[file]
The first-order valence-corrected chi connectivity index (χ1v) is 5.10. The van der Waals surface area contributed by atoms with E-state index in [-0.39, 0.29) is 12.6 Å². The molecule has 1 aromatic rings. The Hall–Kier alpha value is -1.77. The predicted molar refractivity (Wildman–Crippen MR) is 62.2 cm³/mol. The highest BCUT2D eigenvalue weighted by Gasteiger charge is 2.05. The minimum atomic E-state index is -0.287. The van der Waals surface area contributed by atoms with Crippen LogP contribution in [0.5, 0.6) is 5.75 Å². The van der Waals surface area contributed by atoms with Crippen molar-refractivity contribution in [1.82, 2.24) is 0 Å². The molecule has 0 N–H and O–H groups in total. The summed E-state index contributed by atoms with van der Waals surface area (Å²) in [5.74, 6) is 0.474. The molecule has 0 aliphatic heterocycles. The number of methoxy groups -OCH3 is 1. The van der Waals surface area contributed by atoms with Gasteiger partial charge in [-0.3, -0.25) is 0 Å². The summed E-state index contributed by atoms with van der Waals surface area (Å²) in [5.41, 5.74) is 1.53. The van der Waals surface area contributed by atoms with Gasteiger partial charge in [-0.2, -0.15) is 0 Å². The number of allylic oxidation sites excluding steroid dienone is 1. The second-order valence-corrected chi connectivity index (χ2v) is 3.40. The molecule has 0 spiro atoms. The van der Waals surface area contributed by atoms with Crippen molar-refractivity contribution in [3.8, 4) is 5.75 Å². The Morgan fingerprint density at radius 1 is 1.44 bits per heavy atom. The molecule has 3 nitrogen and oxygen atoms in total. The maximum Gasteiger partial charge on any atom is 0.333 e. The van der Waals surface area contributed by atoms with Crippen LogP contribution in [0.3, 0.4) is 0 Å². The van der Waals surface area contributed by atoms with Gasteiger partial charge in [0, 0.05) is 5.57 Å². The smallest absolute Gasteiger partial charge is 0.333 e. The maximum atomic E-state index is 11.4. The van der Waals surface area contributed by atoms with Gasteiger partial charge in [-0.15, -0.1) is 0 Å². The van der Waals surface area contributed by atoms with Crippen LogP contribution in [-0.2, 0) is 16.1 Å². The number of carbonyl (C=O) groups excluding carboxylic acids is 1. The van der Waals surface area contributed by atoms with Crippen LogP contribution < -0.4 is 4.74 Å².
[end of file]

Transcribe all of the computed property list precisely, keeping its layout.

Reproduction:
The first-order valence-corrected chi connectivity index (χ1v) is 5.10. The van der Waals surface area contributed by atoms with E-state index in [-0.39, 0.29) is 12.6 Å². The molecule has 1 aromatic rings. The Hall–Kier alpha value is -1.77. The predicted molar refractivity (Wildman–Crippen MR) is 62.2 cm³/mol. The highest BCUT2D eigenvalue weighted by Gasteiger charge is 2.05. The minimum atomic E-state index is -0.287. The van der Waals surface area contributed by atoms with Crippen LogP contribution in [0.5, 0.6) is 5.75 Å². The van der Waals surface area contributed by atoms with Crippen molar-refractivity contribution in [1.82, 2.24) is 0 Å². The molecule has 0 N–H and O–H groups in total. The summed E-state index contributed by atoms with van der Waals surface area (Å²) in [5.74, 6) is 0.474. The molecule has 0 aliphatic heterocycles. The number of methoxy groups -OCH3 is 1. The van der Waals surface area contributed by atoms with Gasteiger partial charge in [-0.3, -0.25) is 0 Å². The summed E-state index contributed by atoms with van der Waals surface area (Å²) in [5.41, 5.74) is 1.53. The van der Waals surface area contributed by atoms with Gasteiger partial charge in [-0.2, -0.15) is 0 Å². The number of allylic oxidation sites excluding steroid dienone is 1. The second-order valence-corrected chi connectivity index (χ2v) is 3.40. The molecule has 0 spiro atoms. The van der Waals surface area contributed by atoms with Crippen molar-refractivity contribution in [3.8, 4) is 5.75 Å². The Morgan fingerprint density at radius 1 is 1.44 bits per heavy atom. The molecule has 3 nitrogen and oxygen atoms in total. The maximum Gasteiger partial charge on any atom is 0.333 e. The van der Waals surface area contributed by atoms with Crippen LogP contribution in [0.3, 0.4) is 0 Å². The van der Waals surface area contributed by atoms with Gasteiger partial charge in [0, 0.05) is 5.57 Å². The smallest absolute Gasteiger partial charge is 0.333 e. The maximum atomic E-state index is 11.4. The van der Waals surface area contributed by atoms with Gasteiger partial charge in [-0.15, -0.1) is 0 Å². The van der Waals surface area contributed by atoms with Crippen LogP contribution in [-0.2, 0) is 16.1 Å². The number of carbonyl (C=O) groups excluding carboxylic acids is 1. The van der Waals surface area contributed by atoms with Crippen LogP contribution < -0.4 is 4.74 Å².